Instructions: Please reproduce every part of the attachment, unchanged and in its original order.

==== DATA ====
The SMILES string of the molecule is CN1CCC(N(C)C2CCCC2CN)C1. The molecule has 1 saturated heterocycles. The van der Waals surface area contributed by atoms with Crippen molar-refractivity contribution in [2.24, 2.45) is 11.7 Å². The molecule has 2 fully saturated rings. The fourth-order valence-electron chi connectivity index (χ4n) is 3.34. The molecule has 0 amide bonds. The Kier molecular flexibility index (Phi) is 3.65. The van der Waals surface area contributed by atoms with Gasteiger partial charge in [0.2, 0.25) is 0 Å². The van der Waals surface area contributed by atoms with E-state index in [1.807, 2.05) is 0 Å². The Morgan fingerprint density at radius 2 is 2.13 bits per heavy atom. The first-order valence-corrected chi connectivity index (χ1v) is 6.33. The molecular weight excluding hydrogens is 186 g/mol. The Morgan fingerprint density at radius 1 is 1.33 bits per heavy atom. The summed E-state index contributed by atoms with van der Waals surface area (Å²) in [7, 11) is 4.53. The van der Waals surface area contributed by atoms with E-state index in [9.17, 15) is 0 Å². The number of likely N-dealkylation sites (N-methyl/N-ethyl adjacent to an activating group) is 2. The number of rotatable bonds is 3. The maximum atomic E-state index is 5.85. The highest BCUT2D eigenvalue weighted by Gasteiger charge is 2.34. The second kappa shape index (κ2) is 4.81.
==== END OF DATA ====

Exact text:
The SMILES string of the molecule is CN1CCC(N(C)C2CCCC2CN)C1. The molecule has 1 saturated heterocycles. The van der Waals surface area contributed by atoms with Crippen molar-refractivity contribution in [2.24, 2.45) is 11.7 Å². The molecule has 2 fully saturated rings. The fourth-order valence-electron chi connectivity index (χ4n) is 3.34. The molecule has 0 amide bonds. The Kier molecular flexibility index (Phi) is 3.65. The van der Waals surface area contributed by atoms with Gasteiger partial charge in [0.2, 0.25) is 0 Å². The van der Waals surface area contributed by atoms with E-state index in [1.807, 2.05) is 0 Å². The Morgan fingerprint density at radius 2 is 2.13 bits per heavy atom. The first-order valence-corrected chi connectivity index (χ1v) is 6.33. The molecular weight excluding hydrogens is 186 g/mol. The Morgan fingerprint density at radius 1 is 1.33 bits per heavy atom. The summed E-state index contributed by atoms with van der Waals surface area (Å²) in [7, 11) is 4.53. The van der Waals surface area contributed by atoms with E-state index in [9.17, 15) is 0 Å². The number of likely N-dealkylation sites (N-methyl/N-ethyl adjacent to an activating group) is 2. The number of rotatable bonds is 3. The maximum atomic E-state index is 5.85. The highest BCUT2D eigenvalue weighted by Gasteiger charge is 2.34. The second kappa shape index (κ2) is 4.81.